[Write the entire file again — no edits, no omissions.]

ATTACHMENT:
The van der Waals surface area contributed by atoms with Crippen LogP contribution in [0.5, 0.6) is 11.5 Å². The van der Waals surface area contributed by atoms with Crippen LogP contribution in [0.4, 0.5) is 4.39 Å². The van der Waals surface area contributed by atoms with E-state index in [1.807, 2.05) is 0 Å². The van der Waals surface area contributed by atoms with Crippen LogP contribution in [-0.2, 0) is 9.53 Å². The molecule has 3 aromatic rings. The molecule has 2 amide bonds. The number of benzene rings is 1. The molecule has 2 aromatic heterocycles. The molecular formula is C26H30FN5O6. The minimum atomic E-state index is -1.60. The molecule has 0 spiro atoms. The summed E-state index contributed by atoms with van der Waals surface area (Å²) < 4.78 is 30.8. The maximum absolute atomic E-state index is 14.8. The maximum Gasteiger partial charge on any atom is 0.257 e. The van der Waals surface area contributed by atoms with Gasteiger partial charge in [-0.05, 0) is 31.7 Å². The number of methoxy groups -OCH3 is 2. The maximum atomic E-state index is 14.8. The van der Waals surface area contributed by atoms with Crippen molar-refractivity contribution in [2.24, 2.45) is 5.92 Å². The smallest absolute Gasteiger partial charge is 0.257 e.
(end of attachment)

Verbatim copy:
The van der Waals surface area contributed by atoms with Crippen LogP contribution in [0.5, 0.6) is 11.5 Å². The van der Waals surface area contributed by atoms with Crippen LogP contribution in [0.4, 0.5) is 4.39 Å². The van der Waals surface area contributed by atoms with E-state index in [1.807, 2.05) is 0 Å². The van der Waals surface area contributed by atoms with Crippen LogP contribution in [-0.2, 0) is 9.53 Å². The molecule has 3 aromatic rings. The molecule has 2 amide bonds. The number of benzene rings is 1. The molecule has 2 aromatic heterocycles. The molecular formula is C26H30FN5O6. The minimum atomic E-state index is -1.60. The molecule has 0 spiro atoms. The summed E-state index contributed by atoms with van der Waals surface area (Å²) < 4.78 is 30.8. The maximum absolute atomic E-state index is 14.8. The maximum Gasteiger partial charge on any atom is 0.257 e. The van der Waals surface area contributed by atoms with Gasteiger partial charge in [-0.05, 0) is 31.7 Å². The number of methoxy groups -OCH3 is 2. The maximum atomic E-state index is 14.8. The van der Waals surface area contributed by atoms with Crippen molar-refractivity contribution in [2.24, 2.45) is 5.92 Å². The smallest absolute Gasteiger partial charge is 0.257 e.